Most CFOs to maintain staffing levels

Five percent of chief financial officers in the Tampa Bay area plan to add accounting and finance staff during the first quarter of 2008 and 5% anticipate reductions in personnel, according to the most recent Robert Half International Financial Hiring Index. The majority of respondents, 87 percent, foresee no change in hiring.

The local results reflect a two-quarter rolling average based on interviews with 200 CFOs from a stratified random sample of companies in the Tampa Bay area with 20 or more employees.

Community banker dies

Chris Ferrer, the 42-year-old founder and former president of Community Bank of Cape Coral, died of brain cancer on Nov. 27. Ferrer had lived in Cape Coral since 1975 and is survived by his wife Jill Ferrer and three children. In fact, investors pay more attention when executives buy stock in their companies because that's tells them more about the company's prospects than when they sell. There are myriad reasons why executives sell stock and most of the time it has nothing to do with the stock's potential. Often, executives sell stock to buy a new house, diversify their portfolio or use the proceeds to donate money to charity.

Generally, companies announce stock sales by filings with the Securities and Exchange Commission. These are often routine sales timed so that they don't coincide with important corporate announcement.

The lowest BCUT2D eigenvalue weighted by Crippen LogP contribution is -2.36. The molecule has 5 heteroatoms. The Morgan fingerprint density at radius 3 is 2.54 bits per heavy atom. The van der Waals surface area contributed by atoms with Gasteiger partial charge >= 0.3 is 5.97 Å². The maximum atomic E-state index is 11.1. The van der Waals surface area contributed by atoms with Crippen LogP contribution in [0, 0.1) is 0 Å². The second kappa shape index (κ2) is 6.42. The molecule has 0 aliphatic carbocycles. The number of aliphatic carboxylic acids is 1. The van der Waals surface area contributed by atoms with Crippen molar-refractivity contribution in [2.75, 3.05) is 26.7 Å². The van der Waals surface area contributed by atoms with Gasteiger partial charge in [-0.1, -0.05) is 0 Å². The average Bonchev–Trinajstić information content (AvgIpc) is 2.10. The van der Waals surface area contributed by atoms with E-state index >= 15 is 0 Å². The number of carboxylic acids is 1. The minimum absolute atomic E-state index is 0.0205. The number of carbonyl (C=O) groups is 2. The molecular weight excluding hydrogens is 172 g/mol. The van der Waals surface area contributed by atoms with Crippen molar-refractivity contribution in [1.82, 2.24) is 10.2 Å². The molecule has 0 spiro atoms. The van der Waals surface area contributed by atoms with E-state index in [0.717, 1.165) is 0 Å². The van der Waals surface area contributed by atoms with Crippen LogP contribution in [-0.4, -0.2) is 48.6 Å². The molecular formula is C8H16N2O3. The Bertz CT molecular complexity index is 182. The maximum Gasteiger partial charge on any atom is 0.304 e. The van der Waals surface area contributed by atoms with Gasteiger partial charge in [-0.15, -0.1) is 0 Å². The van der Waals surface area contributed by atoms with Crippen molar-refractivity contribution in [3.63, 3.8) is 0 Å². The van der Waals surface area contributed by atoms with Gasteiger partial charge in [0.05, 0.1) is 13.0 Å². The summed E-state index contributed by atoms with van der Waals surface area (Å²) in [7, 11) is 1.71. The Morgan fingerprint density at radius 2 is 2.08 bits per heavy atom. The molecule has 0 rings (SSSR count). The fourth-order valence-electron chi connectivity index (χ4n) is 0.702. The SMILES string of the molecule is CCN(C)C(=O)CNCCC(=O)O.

But Health Management Associates, the Naples-based hospital company, recently went out of its way to announce stock sales by William Schoen, the company's founder and chairman. The company is under pressure from lawsuits claiming that Schoen and other HMA executives benefited from stock sales before the company announced a decline in earnings this summer.

Schoen sold a total of 481,458 shares in November, a fraction of his current total holdings 5,657,979 shares, the company says. Furthermore, Schoen has options to buy another 4 million shares.

"Bill is simply engaging in sound personal financial planning," says Burke Whitman, HMA's president and CEO. Schoen sold these shares for tax planning purposes.

+ Foreign tourism slips,

security issues blamed

Security concerns are making it more difficult for the Tampa Bay area to attract foreign visitors, a key component of the area's important tourism industry.

Obtaining a visa can take more than 100 days and require a trip to a U.S. embassy. Upon arrival, visitors often face long waits in line and sometimes surly federal agents.

Is this any way to welcome people who make up a $100-billion industry? That was the question posed by Rick Webster of the Travel Industry Association in a presentation to Pinellas County's Tourism Development Council.